Scale and 650b

At the start of September I was lucky to be able to squeeze in a quick roadtrip to the Alps to visit Sam at Bikevillage, where I guided in 2011. the condition of the 3 of us going was that I finished converting the van into a rustic passion wagon within the 4 days that I had left myself. Many shuttles to B&Q and several 18 hour days later though, and a minor miracle of improvised design and self-tapping screws had replaced Van Mk 1.


The weather forecast wasn’t amazing for the week, but the reality turned out a little kinder, with cool mornings giving way to warm afternoons, and the first snows of autumn draped the high summits as they stood above wreaths of cloud. When I spent the summer there 2 years ago I kind of missed Scotland’s stumpier mountains. Compared to the Alps they’re barely even mountains at all, but in the washed-out heat of August I had missed the turbulent weather and the emptiness of the hills; the Alps felt too busy and bleached out in summer to beat home. Maybe back then it was a case of too much of a good thing though. Especially with the moody weather that week, the journey from the Highlands to the Savoie in 2 days made the change in scale unmissable. Layers of cloud hanging at different altitudes make the massive size of the French peaks even more apparent, and the riding goes up a notch to match. 2,000m climbs and weeks of potential riding start on Bikevillage’s doorstep, pretty much dwarfing any UK riding destination. The riding there really feels like part of the landscape, too – old mining trails like Cotton Picker and the precipitous Ruins Trail feature pristine bench-cut singletrack that has almost melted back into the living hillside over the years.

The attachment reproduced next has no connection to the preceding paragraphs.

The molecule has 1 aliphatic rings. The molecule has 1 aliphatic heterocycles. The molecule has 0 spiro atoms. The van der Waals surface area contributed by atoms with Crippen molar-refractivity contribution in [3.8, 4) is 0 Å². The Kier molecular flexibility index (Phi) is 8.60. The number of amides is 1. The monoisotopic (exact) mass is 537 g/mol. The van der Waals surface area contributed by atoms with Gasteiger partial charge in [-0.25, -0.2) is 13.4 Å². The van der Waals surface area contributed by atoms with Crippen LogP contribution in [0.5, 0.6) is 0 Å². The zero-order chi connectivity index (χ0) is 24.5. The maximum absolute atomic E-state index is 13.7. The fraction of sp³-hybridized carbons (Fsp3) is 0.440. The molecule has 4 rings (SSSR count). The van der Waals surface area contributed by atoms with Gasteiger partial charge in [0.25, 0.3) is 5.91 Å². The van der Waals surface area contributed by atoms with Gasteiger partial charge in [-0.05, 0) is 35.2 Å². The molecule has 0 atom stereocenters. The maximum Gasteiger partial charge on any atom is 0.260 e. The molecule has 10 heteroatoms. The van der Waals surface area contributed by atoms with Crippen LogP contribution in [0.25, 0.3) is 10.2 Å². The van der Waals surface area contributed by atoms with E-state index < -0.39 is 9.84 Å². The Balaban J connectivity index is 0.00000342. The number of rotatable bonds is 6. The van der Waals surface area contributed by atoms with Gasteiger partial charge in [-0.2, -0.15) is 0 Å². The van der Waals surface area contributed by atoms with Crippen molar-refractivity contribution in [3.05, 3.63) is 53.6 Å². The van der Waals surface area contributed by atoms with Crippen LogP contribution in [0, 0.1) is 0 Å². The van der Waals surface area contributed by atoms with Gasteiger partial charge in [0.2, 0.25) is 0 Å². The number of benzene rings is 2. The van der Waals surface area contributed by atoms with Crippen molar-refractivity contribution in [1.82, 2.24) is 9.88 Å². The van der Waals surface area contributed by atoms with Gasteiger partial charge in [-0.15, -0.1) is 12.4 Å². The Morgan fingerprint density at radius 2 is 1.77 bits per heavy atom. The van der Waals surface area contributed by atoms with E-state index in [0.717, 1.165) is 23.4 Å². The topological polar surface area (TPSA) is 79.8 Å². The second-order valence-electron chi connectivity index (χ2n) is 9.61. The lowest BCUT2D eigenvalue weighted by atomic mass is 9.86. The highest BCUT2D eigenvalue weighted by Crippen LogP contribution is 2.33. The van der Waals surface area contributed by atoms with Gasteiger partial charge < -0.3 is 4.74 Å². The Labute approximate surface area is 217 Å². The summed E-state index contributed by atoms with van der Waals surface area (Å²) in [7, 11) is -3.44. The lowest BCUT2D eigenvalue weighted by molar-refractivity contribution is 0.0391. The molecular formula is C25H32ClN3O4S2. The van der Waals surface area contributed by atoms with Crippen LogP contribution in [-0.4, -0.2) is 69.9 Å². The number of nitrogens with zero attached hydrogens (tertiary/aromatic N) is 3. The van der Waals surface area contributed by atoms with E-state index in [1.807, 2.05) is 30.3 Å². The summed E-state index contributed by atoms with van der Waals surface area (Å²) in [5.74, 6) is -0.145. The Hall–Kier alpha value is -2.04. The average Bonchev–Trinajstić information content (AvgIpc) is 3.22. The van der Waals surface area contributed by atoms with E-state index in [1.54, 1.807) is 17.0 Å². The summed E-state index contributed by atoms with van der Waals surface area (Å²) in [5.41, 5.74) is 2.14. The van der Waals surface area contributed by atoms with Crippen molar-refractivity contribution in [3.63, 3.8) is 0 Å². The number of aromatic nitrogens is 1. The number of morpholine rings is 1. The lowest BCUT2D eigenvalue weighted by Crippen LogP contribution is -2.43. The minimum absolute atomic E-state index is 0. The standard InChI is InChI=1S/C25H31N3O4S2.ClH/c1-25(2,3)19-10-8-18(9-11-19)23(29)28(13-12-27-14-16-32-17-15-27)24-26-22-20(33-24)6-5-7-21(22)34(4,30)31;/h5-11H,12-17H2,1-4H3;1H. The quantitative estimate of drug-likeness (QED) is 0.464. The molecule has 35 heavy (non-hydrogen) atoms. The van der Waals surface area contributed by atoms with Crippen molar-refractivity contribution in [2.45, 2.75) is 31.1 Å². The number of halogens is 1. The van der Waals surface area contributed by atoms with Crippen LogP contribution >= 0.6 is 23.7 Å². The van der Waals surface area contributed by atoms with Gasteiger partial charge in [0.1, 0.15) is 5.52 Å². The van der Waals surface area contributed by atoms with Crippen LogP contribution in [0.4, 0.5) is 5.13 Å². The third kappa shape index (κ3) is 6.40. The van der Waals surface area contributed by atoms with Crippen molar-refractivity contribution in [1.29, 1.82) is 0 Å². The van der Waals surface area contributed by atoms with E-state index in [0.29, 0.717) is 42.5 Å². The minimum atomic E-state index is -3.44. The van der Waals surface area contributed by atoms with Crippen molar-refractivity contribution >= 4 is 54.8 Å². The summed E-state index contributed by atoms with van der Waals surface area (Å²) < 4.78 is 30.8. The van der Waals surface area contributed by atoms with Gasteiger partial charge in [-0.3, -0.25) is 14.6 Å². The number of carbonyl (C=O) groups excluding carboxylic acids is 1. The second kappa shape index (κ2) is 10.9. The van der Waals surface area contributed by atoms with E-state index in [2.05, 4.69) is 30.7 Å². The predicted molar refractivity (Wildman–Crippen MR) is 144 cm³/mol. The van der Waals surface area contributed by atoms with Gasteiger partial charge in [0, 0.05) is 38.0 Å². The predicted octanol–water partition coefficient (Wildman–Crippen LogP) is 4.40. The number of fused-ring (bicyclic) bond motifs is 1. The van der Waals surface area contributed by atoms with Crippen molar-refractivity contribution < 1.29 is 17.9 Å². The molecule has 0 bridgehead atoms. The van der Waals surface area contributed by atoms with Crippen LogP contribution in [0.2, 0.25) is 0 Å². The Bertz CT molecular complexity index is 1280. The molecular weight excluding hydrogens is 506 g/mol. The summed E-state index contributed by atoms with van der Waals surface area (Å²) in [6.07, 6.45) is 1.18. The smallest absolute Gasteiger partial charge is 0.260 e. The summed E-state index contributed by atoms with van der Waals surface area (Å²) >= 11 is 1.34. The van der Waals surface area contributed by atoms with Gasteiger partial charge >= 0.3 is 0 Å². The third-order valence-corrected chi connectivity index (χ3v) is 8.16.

On one day I was lucky to be able to test Tom’s journo-tastic 650b Five on an alpine tech-fest called Sketchy Dismount. I was really keen to see if there’s anything in everyones new favourite wheel size, and to ride the same bike as my own, in the same frame size, seemed too good to miss. Was it faster than a 26″ Five? It’s hard to say, as finer things like tyres and even handlebar shape made the 650b version feel a little awkward, especially as the thin sidewalls lead to several punctures as confidence and speed increased. Underneath the unfamiliarity though, there was a small but noticeable difference in rollover resistance, like a ‘lite’ version of the 29er effect. Unlike a 29er though, the middle-sized wheels felt just as nimble as the smaller ones that I’m used to.


We found Sketchy Dismount in an autumnal mood. Climbing ever upwards from the start point at 1400m, the temperature dropped and the breeze picked up. Short sleeves and sunglasses started looking like a poor choice. The climb tops out at 2,600m, only 50m below the snowline that day, and up there the alpine scale really slaps you in the face to make sure you appreciate how lucky you are. The trail sweeps closer and closer to the edge of the Nancroix valley 1,000m below, and long traverses are punctuated by frequent technical, rocky steps  (the reason for the name is pretty apparent once you get there).



Despite all the riding, I think I came back heavier than I went out, most of that being accounted for by cheese and bread. One of the best things about going abroad to ride is the number of interesting people from back home that you bump into along the way! As well as some familiar ones, there were new faces to meet and ride with, and riding in such a fantastic place with such a like-minded and friendly group of people takes some beating.The questions of scale remained largely unanswered though – Alps or Scotland? Traditional wheels or new-fangled ones? I have no idea, but doing bikes remains a pretty good way to avoid being boring, however you go about it.

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